TITLE: Executive Vice President, Marketing, Creative and Communications
COMPANY: Crown Media Family Networks
CAREER HIGHLIGHTS: From her beginnings with Turner International in Hong Kong, McAvoy was part of building such influential brands as Oxygen, Comcast Spotlight and Bravo.
QUOTABLE: “I feel like the people I mentor today can really teach me a lot about how they perceive the world, how they perceive technology, even down to what some of the [social media] acronyms are.”
I look at the women over the years and it seems a little surreal to have my name be on that list,” Susanne McAvoy said of being honored among the 2017 Wonder Women. “There’s a lot more that I want to do, and then I think, ‘Wow, does that mean if I do more I’m all of a sudden a hall of famer?’”
If so, McAvoy just might have a spot. As executive vice president of marketing, creative and communications for Crown Media Family Networks, McAvoy has led the marketing and communications efforts for the company’s key entertainment channels, looking to keep them up to date while ensuring they stay in sync with the 106-year-old Hallmark brand.
Her first charge was the 2012 rebranding of Hallmark Channel. “For us, it was a repositioning in that we really needed to look at what we represented to the consumers,” McAvoy said. “We know that Hallmark represents this huge range of emotions — we know that from the brick-and-mortar brand [and] from what people say about Hallmark. So how do we in television contemporize the brand knowing we can’t change the logo, we can’t change our heritage and pedigree?”
GETTING TO THE ‘HEART’
After working through various taglines, she said, “It was kind of like this obvious duh! moment: We’re the heart of TV. We’re all about emotions. Then we went through the whole thing: Is ‘TV’ antiquated? And no, the word TV isn’t antiquated. People say ‘I watch TV on my iPad,’ or ‘I watch TV on my Android.’ We looked at other things like, ‘Hallmark Feels Right’ or ‘Hallmark Makes You Feel Good.’ No, we represent ‘The Heart of TV.’ ”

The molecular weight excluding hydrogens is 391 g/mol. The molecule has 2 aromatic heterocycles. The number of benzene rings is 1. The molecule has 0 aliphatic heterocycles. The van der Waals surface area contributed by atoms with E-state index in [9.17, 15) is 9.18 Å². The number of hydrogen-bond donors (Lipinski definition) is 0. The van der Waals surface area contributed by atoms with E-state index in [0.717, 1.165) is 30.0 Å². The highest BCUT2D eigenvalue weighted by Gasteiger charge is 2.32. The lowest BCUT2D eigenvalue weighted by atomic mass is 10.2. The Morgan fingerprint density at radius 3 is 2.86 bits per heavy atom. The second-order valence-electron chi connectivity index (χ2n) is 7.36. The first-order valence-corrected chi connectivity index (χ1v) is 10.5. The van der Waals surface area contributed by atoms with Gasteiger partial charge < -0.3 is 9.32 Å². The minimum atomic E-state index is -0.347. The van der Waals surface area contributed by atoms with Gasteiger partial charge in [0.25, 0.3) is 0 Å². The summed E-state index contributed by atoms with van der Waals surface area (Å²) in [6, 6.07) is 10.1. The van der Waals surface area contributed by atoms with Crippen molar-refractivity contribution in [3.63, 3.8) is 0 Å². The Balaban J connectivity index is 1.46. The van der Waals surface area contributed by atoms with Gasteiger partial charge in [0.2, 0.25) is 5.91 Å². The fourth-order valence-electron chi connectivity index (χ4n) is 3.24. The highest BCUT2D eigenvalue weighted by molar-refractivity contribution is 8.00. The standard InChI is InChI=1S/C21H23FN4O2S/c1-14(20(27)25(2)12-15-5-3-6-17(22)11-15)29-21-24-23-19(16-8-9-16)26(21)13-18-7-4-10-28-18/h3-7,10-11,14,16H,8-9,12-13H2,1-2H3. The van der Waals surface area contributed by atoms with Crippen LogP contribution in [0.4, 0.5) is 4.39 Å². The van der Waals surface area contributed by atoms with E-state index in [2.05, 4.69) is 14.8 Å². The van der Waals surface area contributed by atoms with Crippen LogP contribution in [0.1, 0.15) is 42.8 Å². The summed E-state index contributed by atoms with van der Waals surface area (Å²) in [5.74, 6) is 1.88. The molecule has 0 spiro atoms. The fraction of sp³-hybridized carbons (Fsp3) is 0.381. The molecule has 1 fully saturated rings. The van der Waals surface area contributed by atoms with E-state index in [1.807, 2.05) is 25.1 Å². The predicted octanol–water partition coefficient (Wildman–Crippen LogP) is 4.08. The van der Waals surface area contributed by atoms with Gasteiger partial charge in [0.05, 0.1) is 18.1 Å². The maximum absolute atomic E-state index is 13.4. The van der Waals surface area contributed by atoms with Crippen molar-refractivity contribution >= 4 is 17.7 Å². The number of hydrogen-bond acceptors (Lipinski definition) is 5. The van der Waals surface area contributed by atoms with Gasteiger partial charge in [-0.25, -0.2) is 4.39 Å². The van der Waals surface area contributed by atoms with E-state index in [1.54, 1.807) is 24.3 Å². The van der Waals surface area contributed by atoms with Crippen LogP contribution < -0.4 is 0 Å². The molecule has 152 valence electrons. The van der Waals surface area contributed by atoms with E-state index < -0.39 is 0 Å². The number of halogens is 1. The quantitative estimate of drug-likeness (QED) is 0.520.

The rebranding of Hallmark Movie Channel to Hallmark Movies & Mysteries in 2014 proved a different challenge. For this, McAvoy liaised with the principals at Hallmark Cards — representing nearly 4,000 Hallmark Gold Crown retail stores — who were not thrilled with the prospects of including “Mysteries” in the brand title, despite whodunits carrying some of the channel’s highest-rated dayparts.
“They really felt like mysteries and Hallmark didn’t belong together,” she recalls of those exchanges. “It was like: What doesn’t belong? Cat. Dog. Squirrel. Apple. Hallmark and mysteries, in their mind, just didn’t go together.”
Along with Crown Media president and CEO Bill Abbott, McAvoy went through “a long exercise of explaining” the benefits to the brand, to advertisers and to distributors, she said.
Two and a half years later, HMM is another jewel in McAvoy’s rebranding crown. “Because we’re still Hallmark,” she said. “We’re very true to our viewer. We’re not trying to be edgier or younger, we’re just trying to be contemporary in the entertainment space today.”